St Ambrose's Catholic Church
Sydney Road, Brunswick

B c1880s William Anderson; res 1982 Knud Smenge
2 manuals, 15 speaking stops, 3 couplers, tracker action








From the 1985 OHTA Conference handbook:

The foundation stone of the first section fo St Ambrose's Church was laid on 13 February 1870 and it was dedicated in December 1873; the architects were J.M. Robertson and J.M. Denny, the latter of whom was foreman to A.W.N. Pugin, the noted English architect. Additions to the church were made in 1899 to the plans of T.A. Payne, respecting the style of the original work. Numerous alterations have been made subsequently to the interior of the church but the exterior remains essentially unaltered. [1] Recent restoration work has seen the mouldings painted in a lime wash finish representing a great improvement in overall appearance.

The organ at present in this church, located on one side of the rear gallery, was opened on 20 September 1891 by Charles Sykes. [2] Based upon stylistic grounds, this instrument may be positively attributed to the Melbourne 19th century organbuilder William Anderson; the tonal design and stop nomenclature, case design and unusual sloping stop jambs are all typical of his work. [3]

Alterations to the instrument have been minimal apart from the introduction of electric blowing, the fitting of tuning slides to the great fluework by Keith Davis, [4] and the "adornment" of the casework with white paint and the silvering of the front pipes, which were originally diapered. The white paint has recently been removed to reveal the timber beneath, to its great advantage. The overpainting on the fa├žade pipes has also been removed to reveal the basis of the original decoration which incorporated cartouches in red and blue with the symbols IHS and MR following the precepts of Pugin.

The instrument has an unusual divided swell flue double, to provide a soft pedal bass through the swell to pedal coupler, and the major pedal rank is labelled "Open pedal pipes", a rather anachronistic name at the end of the 19th century.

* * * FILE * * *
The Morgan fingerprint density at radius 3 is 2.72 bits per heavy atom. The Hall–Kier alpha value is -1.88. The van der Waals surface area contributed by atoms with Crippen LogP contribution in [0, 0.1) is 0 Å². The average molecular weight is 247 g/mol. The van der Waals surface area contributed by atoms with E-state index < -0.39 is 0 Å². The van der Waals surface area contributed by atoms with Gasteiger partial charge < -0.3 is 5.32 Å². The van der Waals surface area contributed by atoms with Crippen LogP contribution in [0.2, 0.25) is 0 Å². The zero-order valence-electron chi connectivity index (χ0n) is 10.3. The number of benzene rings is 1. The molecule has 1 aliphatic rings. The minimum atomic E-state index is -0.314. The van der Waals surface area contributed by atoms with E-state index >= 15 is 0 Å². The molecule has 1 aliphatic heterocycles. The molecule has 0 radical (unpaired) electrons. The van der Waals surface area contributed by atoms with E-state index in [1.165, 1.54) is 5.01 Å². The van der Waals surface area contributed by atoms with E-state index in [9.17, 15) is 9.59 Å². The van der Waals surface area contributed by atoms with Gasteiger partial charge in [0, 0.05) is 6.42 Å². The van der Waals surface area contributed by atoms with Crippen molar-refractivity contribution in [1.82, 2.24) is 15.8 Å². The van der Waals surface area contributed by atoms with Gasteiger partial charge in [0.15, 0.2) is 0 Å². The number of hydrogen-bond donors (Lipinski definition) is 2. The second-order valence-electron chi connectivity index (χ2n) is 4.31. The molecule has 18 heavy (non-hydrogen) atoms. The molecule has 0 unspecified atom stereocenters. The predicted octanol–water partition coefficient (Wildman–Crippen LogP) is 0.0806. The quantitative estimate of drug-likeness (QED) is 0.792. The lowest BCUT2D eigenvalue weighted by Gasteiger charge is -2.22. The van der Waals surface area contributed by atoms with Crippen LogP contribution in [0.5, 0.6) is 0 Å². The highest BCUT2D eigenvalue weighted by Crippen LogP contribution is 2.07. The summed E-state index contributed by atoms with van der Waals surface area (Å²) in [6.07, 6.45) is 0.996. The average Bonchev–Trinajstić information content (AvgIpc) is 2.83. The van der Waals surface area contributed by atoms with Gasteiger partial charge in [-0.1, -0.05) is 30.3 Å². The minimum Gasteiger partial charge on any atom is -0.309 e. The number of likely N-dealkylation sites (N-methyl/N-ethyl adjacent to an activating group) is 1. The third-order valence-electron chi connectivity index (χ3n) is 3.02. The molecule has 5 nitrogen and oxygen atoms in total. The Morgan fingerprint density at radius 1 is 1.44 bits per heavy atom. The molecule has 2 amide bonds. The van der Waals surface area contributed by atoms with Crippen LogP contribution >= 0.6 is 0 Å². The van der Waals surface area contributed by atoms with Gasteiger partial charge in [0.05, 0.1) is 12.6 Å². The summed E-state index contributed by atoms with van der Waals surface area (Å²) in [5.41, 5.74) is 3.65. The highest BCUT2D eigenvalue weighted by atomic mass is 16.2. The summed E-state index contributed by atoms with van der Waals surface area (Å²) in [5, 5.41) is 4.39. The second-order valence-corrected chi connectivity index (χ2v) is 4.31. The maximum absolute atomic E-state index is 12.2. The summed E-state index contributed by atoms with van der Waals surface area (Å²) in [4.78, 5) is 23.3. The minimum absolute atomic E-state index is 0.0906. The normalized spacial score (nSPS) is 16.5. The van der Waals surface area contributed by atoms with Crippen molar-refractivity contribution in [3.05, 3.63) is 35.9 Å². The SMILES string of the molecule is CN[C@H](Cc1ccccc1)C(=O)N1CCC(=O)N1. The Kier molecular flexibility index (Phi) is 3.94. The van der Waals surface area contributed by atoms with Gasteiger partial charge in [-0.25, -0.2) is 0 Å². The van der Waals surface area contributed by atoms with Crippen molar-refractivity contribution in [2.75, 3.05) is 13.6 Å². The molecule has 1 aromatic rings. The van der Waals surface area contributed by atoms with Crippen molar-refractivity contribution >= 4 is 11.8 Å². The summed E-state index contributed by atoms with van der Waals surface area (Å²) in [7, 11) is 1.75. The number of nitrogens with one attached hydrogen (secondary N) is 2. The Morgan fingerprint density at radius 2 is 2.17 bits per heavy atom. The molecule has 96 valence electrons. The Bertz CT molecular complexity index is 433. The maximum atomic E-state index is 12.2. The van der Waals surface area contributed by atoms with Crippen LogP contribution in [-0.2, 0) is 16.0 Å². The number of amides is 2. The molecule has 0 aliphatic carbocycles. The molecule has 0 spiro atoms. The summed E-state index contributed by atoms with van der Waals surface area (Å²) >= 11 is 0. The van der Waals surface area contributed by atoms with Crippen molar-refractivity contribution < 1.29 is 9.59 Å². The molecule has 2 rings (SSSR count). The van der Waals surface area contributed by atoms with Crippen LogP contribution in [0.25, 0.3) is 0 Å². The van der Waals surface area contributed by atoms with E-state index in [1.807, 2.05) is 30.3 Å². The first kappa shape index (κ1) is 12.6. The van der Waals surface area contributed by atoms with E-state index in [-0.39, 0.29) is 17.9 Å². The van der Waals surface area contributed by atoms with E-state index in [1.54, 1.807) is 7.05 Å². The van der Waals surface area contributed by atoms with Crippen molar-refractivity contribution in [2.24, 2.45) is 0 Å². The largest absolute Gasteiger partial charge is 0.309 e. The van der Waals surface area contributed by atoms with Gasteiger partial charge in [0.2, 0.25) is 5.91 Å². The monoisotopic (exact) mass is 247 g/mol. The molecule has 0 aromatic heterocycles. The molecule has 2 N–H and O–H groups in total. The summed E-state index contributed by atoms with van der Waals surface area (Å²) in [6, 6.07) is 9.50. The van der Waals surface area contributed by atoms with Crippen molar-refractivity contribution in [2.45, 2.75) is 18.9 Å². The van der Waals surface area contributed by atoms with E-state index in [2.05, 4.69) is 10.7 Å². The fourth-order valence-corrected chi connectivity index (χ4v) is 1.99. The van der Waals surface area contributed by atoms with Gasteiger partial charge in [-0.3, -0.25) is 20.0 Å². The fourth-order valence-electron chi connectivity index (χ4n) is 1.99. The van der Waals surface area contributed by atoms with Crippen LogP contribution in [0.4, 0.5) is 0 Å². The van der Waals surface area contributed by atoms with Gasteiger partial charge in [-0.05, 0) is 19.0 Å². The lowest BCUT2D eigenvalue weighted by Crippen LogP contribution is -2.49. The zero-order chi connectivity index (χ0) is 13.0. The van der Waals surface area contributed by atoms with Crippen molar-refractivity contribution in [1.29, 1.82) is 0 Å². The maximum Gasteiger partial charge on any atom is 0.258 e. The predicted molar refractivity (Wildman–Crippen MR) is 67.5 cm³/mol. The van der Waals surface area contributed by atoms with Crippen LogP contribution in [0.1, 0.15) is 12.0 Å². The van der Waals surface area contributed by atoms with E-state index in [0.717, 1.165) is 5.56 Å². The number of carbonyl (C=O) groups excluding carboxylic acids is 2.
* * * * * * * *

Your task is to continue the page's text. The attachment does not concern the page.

Knud Smenge, of North Mebourne, restored the organ in 1982. The double-rise reservoir and feeders were re-leathered, with the hand-blowing retained. A new blower was installed. The mechanical action was entirely dismantled, rebushed and restored, including the fitting of new trackers. The manual keys were replated in bone and the pedal keys refaced in myrtle; the console woodwork was also repolished and a new bench provided. [5] The upperwork was also revoiced to provide a more keen and powerful sound.



Great
Open Diapason
Stop Diapason Bass
Clarabell
Dulciana
Principal
Flute
Twelfth
Fifteenth
Swell to Great

Swell
Lieblich Bourdon
Double Diapason
Open Diapason
Stopd Diapason
Gemshorn
Piccolo
Hautboy

Pedal
Open Pedal Pipes
Pedal Bourdon
Great to Pedal
Swell to Pedals

8
8
8
8
4
4
2-2/3
2



16
16
8
8
4
2
8


16
16




CC-BB
TC
TC







CCC-BBB*
CC
gvd. bass











compass: 58/30
3 couplers
3 composition pedals to Great
2 composition pedals to Swell
trigger swell lever
mechanical action

* placed outside swell box [6]




Photos: Trevor Bunning (Aug. 1985)

Tony Way playing with Pam Elridge turning pages.












Photos: JRM (Nov 2009)



Photo above: Simon Colvin (Nov 2009)


[1] Notes, John Maidment; E.N. Matthews. Colonial organs and organbuilders. Carlton: Melbourne University Press, 1969, p. 124.
[2] Ibid.
[3] Deduced by John Maidment
[4] Inscription inside organ
[5] Notes, John Maidment
[6] Spec. noted John Maidment, 1982